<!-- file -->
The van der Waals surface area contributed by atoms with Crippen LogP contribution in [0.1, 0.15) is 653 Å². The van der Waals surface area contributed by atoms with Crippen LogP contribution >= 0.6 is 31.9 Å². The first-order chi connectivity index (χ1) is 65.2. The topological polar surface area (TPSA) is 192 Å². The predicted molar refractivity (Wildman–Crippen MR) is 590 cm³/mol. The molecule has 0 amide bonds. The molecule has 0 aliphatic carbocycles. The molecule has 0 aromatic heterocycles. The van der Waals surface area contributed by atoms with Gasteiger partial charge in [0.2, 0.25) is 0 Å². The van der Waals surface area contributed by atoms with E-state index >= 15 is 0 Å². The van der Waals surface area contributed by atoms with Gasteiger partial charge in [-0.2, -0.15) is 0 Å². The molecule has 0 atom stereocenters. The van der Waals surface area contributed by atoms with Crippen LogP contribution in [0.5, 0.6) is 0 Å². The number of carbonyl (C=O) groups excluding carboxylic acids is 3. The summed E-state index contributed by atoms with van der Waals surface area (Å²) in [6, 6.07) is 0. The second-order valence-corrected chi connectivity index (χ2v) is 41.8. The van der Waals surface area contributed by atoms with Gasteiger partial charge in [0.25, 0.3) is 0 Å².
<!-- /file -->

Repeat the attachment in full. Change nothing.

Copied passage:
The van der Waals surface area contributed by atoms with Crippen LogP contribution in [0.1, 0.15) is 653 Å². The van der Waals surface area contributed by atoms with Crippen LogP contribution >= 0.6 is 31.9 Å². The first-order chi connectivity index (χ1) is 65.2. The topological polar surface area (TPSA) is 192 Å². The predicted molar refractivity (Wildman–Crippen MR) is 590 cm³/mol. The molecule has 0 amide bonds. The molecule has 0 aliphatic carbocycles. The molecule has 0 aromatic heterocycles. The van der Waals surface area contributed by atoms with Gasteiger partial charge in [0.2, 0.25) is 0 Å². The van der Waals surface area contributed by atoms with E-state index >= 15 is 0 Å². The van der Waals surface area contributed by atoms with Gasteiger partial charge in [-0.2, -0.15) is 0 Å². The molecule has 0 atom stereocenters. The van der Waals surface area contributed by atoms with Crippen LogP contribution in [0.5, 0.6) is 0 Å². The number of carbonyl (C=O) groups excluding carboxylic acids is 3. The summed E-state index contributed by atoms with van der Waals surface area (Å²) in [6, 6.07) is 0. The second-order valence-corrected chi connectivity index (χ2v) is 41.8. The van der Waals surface area contributed by atoms with Gasteiger partial charge in [0.25, 0.3) is 0 Å².